LSU-Oregon: Who has the edge?

Where will the advantages be when LSU and Oregon square off?

Who has the edge?

Jarrett Lee may very well give the Tigers a nice breath of fresh air, but he's nowhere close to being the same kind of impact player Darron Thomas is for the Ducks. When the Oregon offense is really clicking, which it did for 530.7 total yards and 47 points a game in 2010, it's because Thomas is making good decisions and keeping defenses off-balance. If play outplays Thomas, that's a huge boost for LSU.

Running back: Oregon
The combination of Spencer Ware, Alfred Blue and Michael Ford might wind up being among the best in the SEC this season, but those three don't trump Ducks' start LaMichael James and dangerous backup Kenjon Barner. The speedy junior led the nation last season with 1,731 rushing yards on the way to winning the Doak Walker Award and scored 21 touchdowns. He was also an important component to LSU's passing game with 17 catches for 208 yards and three more scores. If James has a day anything like he did most of last season, LSU's defense will be in major trouble.

LaMichael James: Teams with Darron Thomas to give Oregon's offense an edge
Receivers/tight ends: LSU
Though the Tigers don't have much experience at receiver, Rueben Randle and DeAngelo Peterson give LSU a better 1-2 combination than the Ducks – who are also young here – can offer up. The Tigers need both to find some openings and produce big plays to balance a power running game and there are plenty of candidates to step in and fill that role.

Offensive line: LSU
LSU has five healthy veterans who have started at least two games each in an SEC game and a five-star recruit in La'el Collins learning on the job. Oregon is looking to rebuild its line and scrambled for much of pre-season camp to fill in a unit slammed by graduation. Not even a close contest here.

Defensive line: LSU
Similarly to the o-line, the Tigers have a major experience advantage along the defensive front and a decided talent edge as well. If the LSU defensive-end quartet of Sam Montgomery, Kendrick Adams, Barkevious Mingo and Lavar Edwards is anywhere near as good as advertised and are able to consistently take the edges away from Thomas and James and not let them roam free in the second and third levels, the Ducks will have to find yards somewhere else.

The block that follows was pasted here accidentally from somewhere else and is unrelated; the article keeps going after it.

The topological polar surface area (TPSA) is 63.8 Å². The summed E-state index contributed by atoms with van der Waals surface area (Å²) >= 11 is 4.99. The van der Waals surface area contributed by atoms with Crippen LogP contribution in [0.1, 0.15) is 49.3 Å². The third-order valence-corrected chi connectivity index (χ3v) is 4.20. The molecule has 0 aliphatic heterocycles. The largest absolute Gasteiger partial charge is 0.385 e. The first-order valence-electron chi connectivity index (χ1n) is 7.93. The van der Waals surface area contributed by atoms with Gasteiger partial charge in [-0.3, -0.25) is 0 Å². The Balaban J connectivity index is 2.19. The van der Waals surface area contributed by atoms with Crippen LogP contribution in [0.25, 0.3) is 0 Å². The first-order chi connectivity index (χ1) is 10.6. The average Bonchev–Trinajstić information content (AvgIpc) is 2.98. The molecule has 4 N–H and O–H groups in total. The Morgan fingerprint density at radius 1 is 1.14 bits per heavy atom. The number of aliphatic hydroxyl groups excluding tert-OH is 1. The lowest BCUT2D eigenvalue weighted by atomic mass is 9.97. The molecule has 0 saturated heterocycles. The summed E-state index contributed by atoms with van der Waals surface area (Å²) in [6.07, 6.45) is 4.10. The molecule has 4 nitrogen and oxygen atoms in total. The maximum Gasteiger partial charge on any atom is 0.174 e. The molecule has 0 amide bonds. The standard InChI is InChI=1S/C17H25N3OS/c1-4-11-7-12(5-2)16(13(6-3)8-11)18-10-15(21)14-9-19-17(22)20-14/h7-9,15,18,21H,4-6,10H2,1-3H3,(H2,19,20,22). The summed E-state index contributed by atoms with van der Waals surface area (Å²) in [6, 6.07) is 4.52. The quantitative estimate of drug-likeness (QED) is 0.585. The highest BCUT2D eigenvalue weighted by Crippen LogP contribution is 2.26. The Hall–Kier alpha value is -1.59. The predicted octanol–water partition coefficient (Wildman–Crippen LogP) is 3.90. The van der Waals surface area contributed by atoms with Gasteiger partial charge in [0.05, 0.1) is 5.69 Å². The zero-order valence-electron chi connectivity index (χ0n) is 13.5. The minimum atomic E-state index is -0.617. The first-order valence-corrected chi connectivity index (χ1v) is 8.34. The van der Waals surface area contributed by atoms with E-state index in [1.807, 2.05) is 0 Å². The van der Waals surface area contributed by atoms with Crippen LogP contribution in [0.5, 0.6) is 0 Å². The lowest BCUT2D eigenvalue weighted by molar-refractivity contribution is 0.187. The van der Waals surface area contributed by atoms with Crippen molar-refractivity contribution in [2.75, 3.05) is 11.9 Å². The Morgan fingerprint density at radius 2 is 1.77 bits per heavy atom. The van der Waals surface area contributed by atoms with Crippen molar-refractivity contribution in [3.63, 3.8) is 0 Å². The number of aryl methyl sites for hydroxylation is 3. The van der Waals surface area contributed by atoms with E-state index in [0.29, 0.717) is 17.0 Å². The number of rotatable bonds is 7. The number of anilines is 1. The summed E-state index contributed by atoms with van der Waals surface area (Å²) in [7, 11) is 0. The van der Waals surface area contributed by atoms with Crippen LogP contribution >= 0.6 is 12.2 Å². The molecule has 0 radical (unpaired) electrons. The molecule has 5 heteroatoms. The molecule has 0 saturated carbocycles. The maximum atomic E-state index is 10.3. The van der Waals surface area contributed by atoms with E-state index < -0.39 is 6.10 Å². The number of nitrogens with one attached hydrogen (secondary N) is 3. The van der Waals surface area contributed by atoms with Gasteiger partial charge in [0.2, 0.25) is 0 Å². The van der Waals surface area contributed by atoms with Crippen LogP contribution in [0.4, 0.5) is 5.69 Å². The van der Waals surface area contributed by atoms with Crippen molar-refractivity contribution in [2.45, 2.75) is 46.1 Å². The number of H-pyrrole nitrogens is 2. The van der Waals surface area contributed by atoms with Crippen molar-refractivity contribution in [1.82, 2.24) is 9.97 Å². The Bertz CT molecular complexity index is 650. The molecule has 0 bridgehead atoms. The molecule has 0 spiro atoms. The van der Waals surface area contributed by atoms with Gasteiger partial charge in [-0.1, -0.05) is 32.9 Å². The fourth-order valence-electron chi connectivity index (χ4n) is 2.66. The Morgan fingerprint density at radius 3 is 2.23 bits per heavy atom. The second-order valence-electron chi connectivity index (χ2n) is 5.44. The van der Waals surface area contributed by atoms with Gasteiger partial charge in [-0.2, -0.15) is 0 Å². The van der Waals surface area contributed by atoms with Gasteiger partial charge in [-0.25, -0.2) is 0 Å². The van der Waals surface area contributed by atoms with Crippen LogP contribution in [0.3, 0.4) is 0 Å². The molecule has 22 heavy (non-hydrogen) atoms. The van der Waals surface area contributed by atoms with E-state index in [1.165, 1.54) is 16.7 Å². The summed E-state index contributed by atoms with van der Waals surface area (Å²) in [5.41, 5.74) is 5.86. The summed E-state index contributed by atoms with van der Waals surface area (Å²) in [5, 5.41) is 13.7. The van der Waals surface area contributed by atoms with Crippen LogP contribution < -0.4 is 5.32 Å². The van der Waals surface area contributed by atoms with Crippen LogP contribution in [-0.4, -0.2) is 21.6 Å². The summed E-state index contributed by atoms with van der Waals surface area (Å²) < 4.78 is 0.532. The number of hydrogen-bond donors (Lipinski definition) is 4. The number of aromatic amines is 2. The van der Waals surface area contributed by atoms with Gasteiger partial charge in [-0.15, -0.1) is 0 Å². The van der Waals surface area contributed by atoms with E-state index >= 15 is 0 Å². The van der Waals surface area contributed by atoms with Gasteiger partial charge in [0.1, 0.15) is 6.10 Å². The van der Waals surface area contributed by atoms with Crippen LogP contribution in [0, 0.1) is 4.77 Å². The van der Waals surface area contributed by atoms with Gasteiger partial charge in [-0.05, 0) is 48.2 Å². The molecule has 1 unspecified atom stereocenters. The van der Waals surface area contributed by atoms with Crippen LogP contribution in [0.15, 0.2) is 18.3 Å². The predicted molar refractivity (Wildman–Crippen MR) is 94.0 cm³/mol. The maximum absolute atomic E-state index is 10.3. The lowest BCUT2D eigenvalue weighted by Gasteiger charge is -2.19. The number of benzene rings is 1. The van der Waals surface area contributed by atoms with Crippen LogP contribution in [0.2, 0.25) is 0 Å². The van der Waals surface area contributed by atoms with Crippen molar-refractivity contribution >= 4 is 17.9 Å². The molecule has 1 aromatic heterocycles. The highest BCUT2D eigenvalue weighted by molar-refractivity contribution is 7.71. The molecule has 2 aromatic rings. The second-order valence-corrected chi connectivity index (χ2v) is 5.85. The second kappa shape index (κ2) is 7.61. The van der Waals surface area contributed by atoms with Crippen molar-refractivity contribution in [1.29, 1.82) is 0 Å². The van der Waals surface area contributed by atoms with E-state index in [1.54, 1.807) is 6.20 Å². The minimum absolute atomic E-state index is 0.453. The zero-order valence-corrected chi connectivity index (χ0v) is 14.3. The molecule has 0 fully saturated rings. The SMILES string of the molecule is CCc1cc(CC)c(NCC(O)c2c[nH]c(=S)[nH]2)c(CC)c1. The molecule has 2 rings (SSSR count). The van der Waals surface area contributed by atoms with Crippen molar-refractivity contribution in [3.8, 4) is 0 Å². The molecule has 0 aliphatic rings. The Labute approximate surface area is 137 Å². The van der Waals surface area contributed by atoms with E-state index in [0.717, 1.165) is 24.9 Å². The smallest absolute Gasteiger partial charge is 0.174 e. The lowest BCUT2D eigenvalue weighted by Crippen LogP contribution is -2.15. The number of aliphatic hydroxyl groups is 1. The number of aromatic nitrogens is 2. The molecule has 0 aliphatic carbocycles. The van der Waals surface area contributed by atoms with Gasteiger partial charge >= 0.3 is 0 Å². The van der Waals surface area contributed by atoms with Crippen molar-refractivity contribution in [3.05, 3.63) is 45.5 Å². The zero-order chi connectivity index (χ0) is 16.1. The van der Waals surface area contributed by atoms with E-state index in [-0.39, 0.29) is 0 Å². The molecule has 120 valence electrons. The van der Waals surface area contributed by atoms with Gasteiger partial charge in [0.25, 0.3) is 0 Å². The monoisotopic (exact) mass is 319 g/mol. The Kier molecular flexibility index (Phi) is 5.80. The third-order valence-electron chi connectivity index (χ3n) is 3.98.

Sam Montgomery: Does LSU have the weapons to slow Oregon down?
Linebackers: LSU
This is the shakiest area of the Tigers' defense, simply because of who they lost in Kelvin Sheppard. But the presence of senior Ryan Baker alone gives them the nod. Even with all the talent around him, Baker is a key cog of the LSU defense as a leader and for his tools. Whether it's Karnell Hatcher or Stefoin Francois next to Baker, LSU will have more experience here than the Ducks.

Secondary: LSU
This is the part of the Oregon defense with a strong veteran presence in safety John Boyett and rover Eddie Pleasant – who ranked second and fifth on the team, respectively, last season with 78 and 65 tackles. Boyett was also a demon in pass defense with five interceptions. Even those numbers pale compared to what LSU has in the defensive backfield, with three of the team's top athletes and 4-5 who will get a shot in the NFL someday. Morris Claiborne and Tharold Simon are both capable of locking down receivers one-on-one, Tyrann Mathieu is always in position to pester ball carriers and the safety trio of Brandon Taylor, Eric Reid and Craig Loston give LSU an athletic edge against just about any team the Tigers face. It will take a special crew to one-up LSU in this category this season.

Special teams: Oregon
The Ducks get the nod here simply because they have some proven commodities back – kicker Rob Beard (10-13 FG, 97 points), punter Jackson Rice (36-yard average) and return men Josh Huff (24.7-yard average on kickoffs) and Kenjon Barner, who fills in for suspended Cliff Harris. LSU will be very solid on special teams this season, but there's a lot to prove this early in the season.

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